JS Tip of the Day: Parameters are Reference Variables

Parameters are Reference Variables
Level: Advanced

JavaScript doesn’t support reference variables - variables that, when assigned, also apply their assignment to the variable that they reference (not to be confused with JavaScript object references). In C++, for example, you can specify a reference variable using &.

// C++
int main() {
   int x = 1;
   int& y = x;

   y = 2;
   std::cout << x; // 2

There is, however, a weird quirk in JavaScript where you can see reference variable-like behavior at work. This happens with function parameters and the arguments object. In the right circumstances, if you redefine a function parameter, the arguments object will also reflect that changed value and vice versa.

// JavaScript
function showRefs (a, b) {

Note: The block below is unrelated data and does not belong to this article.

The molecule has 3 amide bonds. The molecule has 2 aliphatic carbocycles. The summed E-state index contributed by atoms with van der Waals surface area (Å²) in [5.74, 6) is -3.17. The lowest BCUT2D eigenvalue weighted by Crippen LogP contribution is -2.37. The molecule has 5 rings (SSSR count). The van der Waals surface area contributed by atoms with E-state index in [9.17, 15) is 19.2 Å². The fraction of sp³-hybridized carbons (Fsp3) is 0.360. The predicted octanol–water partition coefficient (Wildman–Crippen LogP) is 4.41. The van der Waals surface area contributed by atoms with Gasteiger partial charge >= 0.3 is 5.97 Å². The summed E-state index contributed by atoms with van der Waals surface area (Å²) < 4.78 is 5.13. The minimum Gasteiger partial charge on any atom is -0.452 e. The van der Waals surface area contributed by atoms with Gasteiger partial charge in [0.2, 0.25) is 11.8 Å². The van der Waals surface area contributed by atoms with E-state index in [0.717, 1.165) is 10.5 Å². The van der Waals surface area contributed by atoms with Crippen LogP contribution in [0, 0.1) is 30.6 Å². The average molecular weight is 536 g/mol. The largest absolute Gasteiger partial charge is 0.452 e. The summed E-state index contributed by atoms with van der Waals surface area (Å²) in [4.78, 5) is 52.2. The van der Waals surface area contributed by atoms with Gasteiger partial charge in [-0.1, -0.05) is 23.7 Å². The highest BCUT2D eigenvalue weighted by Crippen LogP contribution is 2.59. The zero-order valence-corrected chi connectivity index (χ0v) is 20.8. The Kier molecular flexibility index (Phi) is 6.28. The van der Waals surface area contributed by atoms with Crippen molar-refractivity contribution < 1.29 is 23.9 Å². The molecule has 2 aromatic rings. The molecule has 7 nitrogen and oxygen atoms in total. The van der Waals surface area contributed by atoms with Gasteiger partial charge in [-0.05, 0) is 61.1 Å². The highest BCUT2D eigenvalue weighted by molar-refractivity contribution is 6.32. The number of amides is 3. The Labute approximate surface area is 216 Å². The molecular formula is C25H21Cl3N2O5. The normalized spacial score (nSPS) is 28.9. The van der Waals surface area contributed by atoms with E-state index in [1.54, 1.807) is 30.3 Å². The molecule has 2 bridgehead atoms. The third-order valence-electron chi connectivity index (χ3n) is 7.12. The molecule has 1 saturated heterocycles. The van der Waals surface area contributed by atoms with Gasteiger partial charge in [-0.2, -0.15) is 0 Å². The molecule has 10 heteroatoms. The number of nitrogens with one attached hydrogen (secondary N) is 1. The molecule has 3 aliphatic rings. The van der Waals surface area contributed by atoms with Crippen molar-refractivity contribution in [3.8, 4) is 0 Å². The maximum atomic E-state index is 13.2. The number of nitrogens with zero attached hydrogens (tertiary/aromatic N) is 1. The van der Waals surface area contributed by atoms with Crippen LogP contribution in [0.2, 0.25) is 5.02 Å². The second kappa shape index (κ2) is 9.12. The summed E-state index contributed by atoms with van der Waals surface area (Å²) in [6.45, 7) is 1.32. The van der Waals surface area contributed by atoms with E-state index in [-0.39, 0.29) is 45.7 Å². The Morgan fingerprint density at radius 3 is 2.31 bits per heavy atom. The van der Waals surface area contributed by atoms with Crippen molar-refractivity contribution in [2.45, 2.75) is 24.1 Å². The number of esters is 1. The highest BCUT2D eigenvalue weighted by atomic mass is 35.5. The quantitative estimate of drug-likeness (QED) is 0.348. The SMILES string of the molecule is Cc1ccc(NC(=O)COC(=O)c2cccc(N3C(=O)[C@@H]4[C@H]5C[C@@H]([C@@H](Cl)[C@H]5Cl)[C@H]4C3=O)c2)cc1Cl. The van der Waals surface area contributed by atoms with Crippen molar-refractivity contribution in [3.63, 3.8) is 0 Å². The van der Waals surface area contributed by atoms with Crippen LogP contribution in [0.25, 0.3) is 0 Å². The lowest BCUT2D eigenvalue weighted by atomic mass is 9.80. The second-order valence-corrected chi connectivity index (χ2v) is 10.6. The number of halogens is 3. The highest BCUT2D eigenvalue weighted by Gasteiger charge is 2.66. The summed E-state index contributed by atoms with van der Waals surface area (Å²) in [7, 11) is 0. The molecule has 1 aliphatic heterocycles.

console.log(arguments); // [1, 2]
    a = 3;
    b = 4;
    console.log(arguments); // [3, 4]
    arguments[0] = 5;
    arguments[1] = 6;
    console.log(a, b); // 5, 6
showRefs(1, 2);

This is not a behavior you should depend on. In fact, it does not occur in strict mode or when there’s anything fancy happening in the parameter list such as default parameters or a ...rest parameter. But, if you are using the arguments object, it’s something to be conscious of, especially if you’re modifying parameter variables or mutating arguments (which you probably shouldn’t be doing anyway).

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